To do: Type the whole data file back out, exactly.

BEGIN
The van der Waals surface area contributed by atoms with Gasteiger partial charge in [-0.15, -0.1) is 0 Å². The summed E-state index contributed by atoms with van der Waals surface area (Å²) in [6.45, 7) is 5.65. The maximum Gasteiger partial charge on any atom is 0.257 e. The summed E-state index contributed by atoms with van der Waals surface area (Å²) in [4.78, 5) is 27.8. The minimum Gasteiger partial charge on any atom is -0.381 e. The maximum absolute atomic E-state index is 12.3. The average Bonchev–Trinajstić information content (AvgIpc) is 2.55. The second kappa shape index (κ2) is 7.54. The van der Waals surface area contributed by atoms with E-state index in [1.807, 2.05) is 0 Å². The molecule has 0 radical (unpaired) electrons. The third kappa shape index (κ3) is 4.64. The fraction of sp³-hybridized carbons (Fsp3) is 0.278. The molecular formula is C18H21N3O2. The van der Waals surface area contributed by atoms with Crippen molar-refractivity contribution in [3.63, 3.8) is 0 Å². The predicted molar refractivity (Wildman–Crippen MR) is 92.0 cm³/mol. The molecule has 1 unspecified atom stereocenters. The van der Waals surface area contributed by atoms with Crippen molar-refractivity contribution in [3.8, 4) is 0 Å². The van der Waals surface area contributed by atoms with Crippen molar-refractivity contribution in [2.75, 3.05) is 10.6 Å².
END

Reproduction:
The van der Waals surface area contributed by atoms with Gasteiger partial charge in [-0.15, -0.1) is 0 Å². The summed E-state index contributed by atoms with van der Waals surface area (Å²) in [6.45, 7) is 5.65. The maximum Gasteiger partial charge on any atom is 0.257 e. The summed E-state index contributed by atoms with van der Waals surface area (Å²) in [4.78, 5) is 27.8. The minimum Gasteiger partial charge on any atom is -0.381 e. The maximum absolute atomic E-state index is 12.3. The average Bonchev–Trinajstić information content (AvgIpc) is 2.55. The second kappa shape index (κ2) is 7.54. The van der Waals surface area contributed by atoms with E-state index in [1.807, 2.05) is 0 Å². The molecule has 0 radical (unpaired) electrons. The third kappa shape index (κ3) is 4.64. The fraction of sp³-hybridized carbons (Fsp3) is 0.278. The molecular formula is C18H21N3O2. The van der Waals surface area contributed by atoms with Crippen molar-refractivity contribution in [3.63, 3.8) is 0 Å². The predicted molar refractivity (Wildman–Crippen MR) is 92.0 cm³/mol. The molecule has 1 unspecified atom stereocenters. The van der Waals surface area contributed by atoms with Crippen molar-refractivity contribution in [3.8, 4) is 0 Å². The van der Waals surface area contributed by atoms with Crippen molar-refractivity contribution in [2.75, 3.05) is 10.6 Å².